Shining the Light on Journalists

November 11th, 2022  •  Author:   Progressive Voice  •  8 minute read
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Since the coup attempt, journalists have faced arbitrary arrest and detention, imprisonment, torture, murder, sexual assault, and enforced disappearances. It’s crucial, now more than ever, that the international community continues to call out these kinds of incidents in Myanmar and put pressure on the junta.

Last week, 2 November marked International Day to End Impunity For Crimes Against Journalists, bringing to the fore the ever-pressing issue of journalistic freedom and freedom of expression in Myanmar. As every day passes since the attempted coup d’état on 1 February 2021, the military junta continues to clampdown more and more on journalistic freedom and freedom of expression. Within the last month, the junta has sentenced Japanese journalist Toru Kubota to 10 years imprisonment on nefarious charges and revoked the license and banned news outlet The Irrawaddy. While Myanmar civil society has valiantly continued to highlight the further suppression of journalism and freedom of expression by the illegal junta in Myanmar, the international community has not responded to their calls for action. It is essential that the light the local media and citizen journalists shine on the situation on the ground in Myanmar continues – as the junta relies on internet blackouts and restrictions on freedom of expression to shield their atrocity crimes, particularly in Sagaing and Magwe Regions.

Myanmar is now one of the most unsafe places on the globe to be a journalist, with more than 140 journalists detained since the attempted coup, and over 60 remaining in prison. At least four have died in custody. Staggeringly, this makes Myanmar the second highest country for jailing journalists. Last week, The Irrawaddy became the latest in a long list of at least 20 media outlets, all being persecuted and banned by the junta, including Myanmar Now, DVB, Khit Thit, 7 Days, Mizzima and other local new outlets. Like many listed here, the Irrawaddy’s offices have been raided multiple times, their staff arrested and charged under the loosely worded Article 505(a) of the Penal Code for “disregarding” the armed forces and 505A for spreading “false news” or “causing fear”. The Irrawaddy has been charged under 505(a) of the Penal Code, under the Telecommunications Law, New Media Law and other laws, some of which is linked to their reporting on junta troops opening fire on pilgrims at the Kyaik Htee Yoe Golden Rock pagoda in Mon State, where at least three women were killed and 19 others injured while on a Buddhist pilgrimage.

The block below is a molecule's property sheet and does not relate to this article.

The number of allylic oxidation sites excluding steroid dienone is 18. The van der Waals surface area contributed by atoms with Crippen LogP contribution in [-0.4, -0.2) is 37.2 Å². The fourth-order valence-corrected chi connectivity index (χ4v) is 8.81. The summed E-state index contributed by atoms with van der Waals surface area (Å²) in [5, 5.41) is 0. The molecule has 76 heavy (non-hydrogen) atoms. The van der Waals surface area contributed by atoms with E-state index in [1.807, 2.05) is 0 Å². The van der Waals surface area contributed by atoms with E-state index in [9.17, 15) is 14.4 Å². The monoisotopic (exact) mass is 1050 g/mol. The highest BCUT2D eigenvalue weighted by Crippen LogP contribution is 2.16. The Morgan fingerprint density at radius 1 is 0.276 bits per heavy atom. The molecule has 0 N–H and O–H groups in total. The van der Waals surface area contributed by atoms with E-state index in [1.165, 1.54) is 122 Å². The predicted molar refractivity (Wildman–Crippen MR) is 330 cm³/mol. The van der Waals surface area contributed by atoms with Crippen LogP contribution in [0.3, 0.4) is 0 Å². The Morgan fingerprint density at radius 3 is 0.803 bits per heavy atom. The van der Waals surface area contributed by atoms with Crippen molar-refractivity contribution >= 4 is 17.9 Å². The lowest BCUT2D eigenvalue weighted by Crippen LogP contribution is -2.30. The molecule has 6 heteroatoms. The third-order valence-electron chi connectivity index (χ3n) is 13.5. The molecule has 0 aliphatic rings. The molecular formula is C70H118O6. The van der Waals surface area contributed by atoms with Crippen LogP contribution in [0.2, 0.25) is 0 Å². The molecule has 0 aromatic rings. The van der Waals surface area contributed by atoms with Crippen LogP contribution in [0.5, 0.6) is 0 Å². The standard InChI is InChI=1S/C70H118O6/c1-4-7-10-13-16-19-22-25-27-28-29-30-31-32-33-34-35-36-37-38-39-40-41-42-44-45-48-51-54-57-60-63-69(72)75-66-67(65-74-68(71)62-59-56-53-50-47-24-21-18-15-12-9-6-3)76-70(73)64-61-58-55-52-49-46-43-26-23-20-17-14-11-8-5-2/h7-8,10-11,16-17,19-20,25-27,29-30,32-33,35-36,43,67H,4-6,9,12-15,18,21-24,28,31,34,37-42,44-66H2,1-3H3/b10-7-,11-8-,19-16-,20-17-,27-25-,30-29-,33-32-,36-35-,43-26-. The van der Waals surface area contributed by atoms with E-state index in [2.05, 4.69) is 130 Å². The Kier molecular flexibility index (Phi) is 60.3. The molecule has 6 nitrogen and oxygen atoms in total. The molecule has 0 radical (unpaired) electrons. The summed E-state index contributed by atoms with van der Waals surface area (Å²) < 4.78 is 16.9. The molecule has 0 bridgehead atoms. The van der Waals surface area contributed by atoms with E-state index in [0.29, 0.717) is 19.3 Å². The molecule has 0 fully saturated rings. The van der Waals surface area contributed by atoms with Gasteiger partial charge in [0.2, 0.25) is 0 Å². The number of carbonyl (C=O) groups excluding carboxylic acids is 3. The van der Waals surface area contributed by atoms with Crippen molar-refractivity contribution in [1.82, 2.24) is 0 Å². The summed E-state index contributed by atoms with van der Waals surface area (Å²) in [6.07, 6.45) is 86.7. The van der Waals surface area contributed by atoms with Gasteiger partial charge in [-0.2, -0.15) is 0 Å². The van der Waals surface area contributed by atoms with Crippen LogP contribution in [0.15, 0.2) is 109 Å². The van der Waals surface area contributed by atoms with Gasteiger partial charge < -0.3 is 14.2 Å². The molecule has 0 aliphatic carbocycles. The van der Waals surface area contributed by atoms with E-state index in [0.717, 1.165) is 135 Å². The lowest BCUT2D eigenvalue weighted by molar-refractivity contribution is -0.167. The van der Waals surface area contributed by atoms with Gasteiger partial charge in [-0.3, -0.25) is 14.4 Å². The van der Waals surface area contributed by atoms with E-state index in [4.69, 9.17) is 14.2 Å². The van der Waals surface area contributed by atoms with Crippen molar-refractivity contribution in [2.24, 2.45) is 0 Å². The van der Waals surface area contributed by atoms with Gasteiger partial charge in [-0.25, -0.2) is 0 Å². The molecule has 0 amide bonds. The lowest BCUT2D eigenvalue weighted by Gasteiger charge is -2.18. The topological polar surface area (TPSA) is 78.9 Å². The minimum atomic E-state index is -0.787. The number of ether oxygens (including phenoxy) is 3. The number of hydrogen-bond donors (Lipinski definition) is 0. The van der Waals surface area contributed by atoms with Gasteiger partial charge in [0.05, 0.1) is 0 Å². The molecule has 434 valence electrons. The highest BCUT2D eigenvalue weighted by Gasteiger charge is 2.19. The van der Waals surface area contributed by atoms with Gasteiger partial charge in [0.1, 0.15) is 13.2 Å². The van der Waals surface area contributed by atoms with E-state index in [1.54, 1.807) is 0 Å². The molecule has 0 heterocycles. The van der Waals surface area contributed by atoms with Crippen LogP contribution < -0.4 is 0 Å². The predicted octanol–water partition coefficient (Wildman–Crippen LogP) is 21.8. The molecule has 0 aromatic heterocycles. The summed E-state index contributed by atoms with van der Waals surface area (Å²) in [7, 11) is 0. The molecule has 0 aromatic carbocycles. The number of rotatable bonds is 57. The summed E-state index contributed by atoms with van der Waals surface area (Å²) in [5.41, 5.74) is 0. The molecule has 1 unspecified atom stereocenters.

Since the coup attempt, journalists have faced arbitrary arrest and detention, imprisonment, torture, murder, sexual assault, and enforced disappearances. It’s crucial, now more than ever, that the international community continues to call out these kinds of incidents in Myanmar and put pressure on the junta – as they have with the killing of Saudi journalist Jamal Khashoggi and Palestinian-American journalist Shireen Abu Akleh. It’s coming up to the one year anniversary since Soe Naing, a freelance photographer was killed by the junta in custody after photographing a silent strike protest in Yangon but not enough pressure has been put on the junta in relation to this case and others concerning journalists by the international community. Another recent example of the junta’s attack on journalists is the sentencing of a Japanese journalist and filmmaker who focuses on the plight of the Rohingya, Toru Kubota, detained at the notorious Insein Prison. He is the second Japanese national to be detained by the junta, the first being Yuki Kitazumi. Toru Kubota was sentenced on fabricated charges with no evidence or even a semblance of a fair trial – three years for sedition and seven years for violation of an electronic transaction law. This means that no journalist, foreign or Myanmar national, is safe from persecution.